The rate of major complications for echo-guided pericardiocentesis is 0.3%–3%.[3] They include cardiac perforation, puncture of the coronary artery, ventricular arrhythmia, pneumothorax, and puncture of abdominal viscera. In our series, we had a complication of apnea and bradycardia which was successfully managed. There were no procedure-related deaths. When an effusion is large or hemodynamically significant, the definitive treatment is prompt evacuation of the pericardial fluid. Blind pericardiocentesis has complication rates ranging in the incidence from 7% to 50%,[4] and it was associated with mortality rates up to 6%.[5] As many patients had ascites, bleeding into the abdomen could easily go undetected clinically. Surgical procedures are effective in relieving pericardial effusions, but they are not ideal because of perioperative risks and complications. Pericardiocentesis under echocardiographic guidance is the therapy of choice in the treatment of pericardial effusion.[6] CVCs are readily available in all PICUs, whereas pigtail catheter is available only in centers with cath laboratory facility. It is more convenient to use CVC due to the short length of the catheter and wire in comparison to the pigtail catheter and Medtronic Teflon wire. There are distinct diagnostic and therapeutic advantages. ECHO detects even small pericardial effusions thus facilitating earlier diagnosis. Doppler assessment permits the evaluation of the hemodynamic significance of the effusion. Fluid obtained during the procedure can be used to determine effusion etiology. Pericardiocentesis can be performed rapidly under emergency circumstances. As general anesthesia is unnecessary, the technique is safe even in very sick and unstable patients. In selected stable and ambulatory patients, this procedure can be performed on an outpatient basis, thus minimizing hospitalization. A pericardiocentesis tray can be assembled from standard medical supplies found in most hospitals. Although ECHO-guided pericardiocentesis is simple, safe, and effective in removing pericardial fluid, improving hemodynamics, and relieving symptoms initially, it has not been considered definitive. A high incidence of recurrence has been demonstrated when pericardiocentesis alone was used as the initial strategy. In this series, the use of a pericardial catheter for extended drainage has been associated with a very low incidence of recurrence. Procedural success rates are high in most series, generally more than 95% and complication rates are low (approximately 4%).[7],[8] In our series, this was confirmed with a major complication rate of <2%. Special considerations are warranted in some conditions. Malignant pericardial effusions are generally associated with a poor prognosis.[9] A patient with lymphoma who had recurrent pericardial effusions eventually died of SVC obstruction and complications. In these patients, more invasive or surgical techniques have not been demonstrated to provide additional therapeutic or survival benefits over simple ECHO-guided pericardiocentesis with catheter drainage. The treatment goal in these patients should focus on relieving symptoms and enhancing the quality of life. The CVC provides a useful access route for intrapericardial therapy, such as steroids as an adjunct to oral anti-tuberculous (TB) therapy in TB pericarditis.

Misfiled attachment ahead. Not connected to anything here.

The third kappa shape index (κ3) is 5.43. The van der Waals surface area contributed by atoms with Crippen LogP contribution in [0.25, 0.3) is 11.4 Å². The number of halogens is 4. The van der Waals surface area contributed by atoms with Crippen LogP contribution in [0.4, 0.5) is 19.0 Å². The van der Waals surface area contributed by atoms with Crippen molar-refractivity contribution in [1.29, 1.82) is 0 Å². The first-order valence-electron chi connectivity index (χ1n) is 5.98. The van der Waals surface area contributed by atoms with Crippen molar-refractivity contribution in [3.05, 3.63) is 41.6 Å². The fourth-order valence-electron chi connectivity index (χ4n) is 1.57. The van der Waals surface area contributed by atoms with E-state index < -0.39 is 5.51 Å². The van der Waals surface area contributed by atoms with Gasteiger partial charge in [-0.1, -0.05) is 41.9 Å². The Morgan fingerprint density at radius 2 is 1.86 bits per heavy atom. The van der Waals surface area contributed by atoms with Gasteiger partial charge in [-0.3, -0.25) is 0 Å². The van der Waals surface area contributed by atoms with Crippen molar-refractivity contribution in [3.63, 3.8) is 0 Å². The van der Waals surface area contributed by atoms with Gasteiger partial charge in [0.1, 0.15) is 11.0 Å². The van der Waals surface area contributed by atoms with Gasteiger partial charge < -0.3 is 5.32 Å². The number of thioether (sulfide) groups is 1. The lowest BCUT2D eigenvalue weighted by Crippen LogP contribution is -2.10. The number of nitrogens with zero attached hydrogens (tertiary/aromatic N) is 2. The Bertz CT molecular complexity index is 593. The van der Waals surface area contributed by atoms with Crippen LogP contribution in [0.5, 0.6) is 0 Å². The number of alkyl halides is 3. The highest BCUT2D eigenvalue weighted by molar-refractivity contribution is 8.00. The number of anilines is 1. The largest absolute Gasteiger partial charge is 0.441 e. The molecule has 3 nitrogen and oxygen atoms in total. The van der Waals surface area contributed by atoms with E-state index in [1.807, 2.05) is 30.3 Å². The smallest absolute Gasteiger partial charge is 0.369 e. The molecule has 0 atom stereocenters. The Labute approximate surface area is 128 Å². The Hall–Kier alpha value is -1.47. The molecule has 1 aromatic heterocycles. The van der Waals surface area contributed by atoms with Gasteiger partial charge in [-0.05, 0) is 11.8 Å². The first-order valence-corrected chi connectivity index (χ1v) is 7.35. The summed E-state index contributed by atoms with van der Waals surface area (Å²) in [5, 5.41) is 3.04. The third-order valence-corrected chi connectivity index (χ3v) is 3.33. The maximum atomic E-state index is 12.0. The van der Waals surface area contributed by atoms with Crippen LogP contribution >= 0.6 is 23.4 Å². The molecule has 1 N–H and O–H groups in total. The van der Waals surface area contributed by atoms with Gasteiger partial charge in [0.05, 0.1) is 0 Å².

Pericardiocentesis is an emergency, life-saving procedure. Echocardiographic guidance improves the accuracy of procedure and reduces complication. In none of our patients, there was a need to shift to cardiac cath laboratory. All the procedures were done using a double-lumen or triple-lumen catheter. This is the first case series using central venous catheters for pericardiocentesis and extended drainage instead of the conventional pigtail catheter.